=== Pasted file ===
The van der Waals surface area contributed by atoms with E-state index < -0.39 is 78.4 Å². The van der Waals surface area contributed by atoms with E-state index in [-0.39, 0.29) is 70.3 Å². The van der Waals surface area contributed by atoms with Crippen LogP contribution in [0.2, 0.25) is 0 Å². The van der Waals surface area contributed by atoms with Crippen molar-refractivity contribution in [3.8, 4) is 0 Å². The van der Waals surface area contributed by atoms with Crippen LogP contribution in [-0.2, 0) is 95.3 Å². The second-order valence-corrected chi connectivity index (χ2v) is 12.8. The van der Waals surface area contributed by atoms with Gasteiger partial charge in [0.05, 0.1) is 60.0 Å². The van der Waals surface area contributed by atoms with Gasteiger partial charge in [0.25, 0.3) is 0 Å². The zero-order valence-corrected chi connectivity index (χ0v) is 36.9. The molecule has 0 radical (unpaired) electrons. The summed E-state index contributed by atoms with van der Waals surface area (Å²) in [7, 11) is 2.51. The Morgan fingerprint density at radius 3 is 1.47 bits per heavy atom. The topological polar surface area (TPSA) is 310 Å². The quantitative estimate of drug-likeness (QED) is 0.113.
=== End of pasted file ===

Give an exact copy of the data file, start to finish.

The van der Waals surface area contributed by atoms with E-state index < -0.39 is 78.4 Å². The van der Waals surface area contributed by atoms with E-state index in [-0.39, 0.29) is 70.3 Å². The van der Waals surface area contributed by atoms with Crippen LogP contribution in [0.2, 0.25) is 0 Å². The van der Waals surface area contributed by atoms with Crippen molar-refractivity contribution in [3.8, 4) is 0 Å². The van der Waals surface area contributed by atoms with Crippen LogP contribution in [-0.2, 0) is 95.3 Å². The second-order valence-corrected chi connectivity index (χ2v) is 12.8. The van der Waals surface area contributed by atoms with Gasteiger partial charge in [0.05, 0.1) is 60.0 Å². The van der Waals surface area contributed by atoms with Gasteiger partial charge in [0.25, 0.3) is 0 Å². The zero-order valence-corrected chi connectivity index (χ0v) is 36.9. The molecule has 0 radical (unpaired) electrons. The summed E-state index contributed by atoms with van der Waals surface area (Å²) in [7, 11) is 2.51. The Morgan fingerprint density at radius 3 is 1.47 bits per heavy atom. The topological polar surface area (TPSA) is 310 Å². The quantitative estimate of drug-likeness (QED) is 0.113.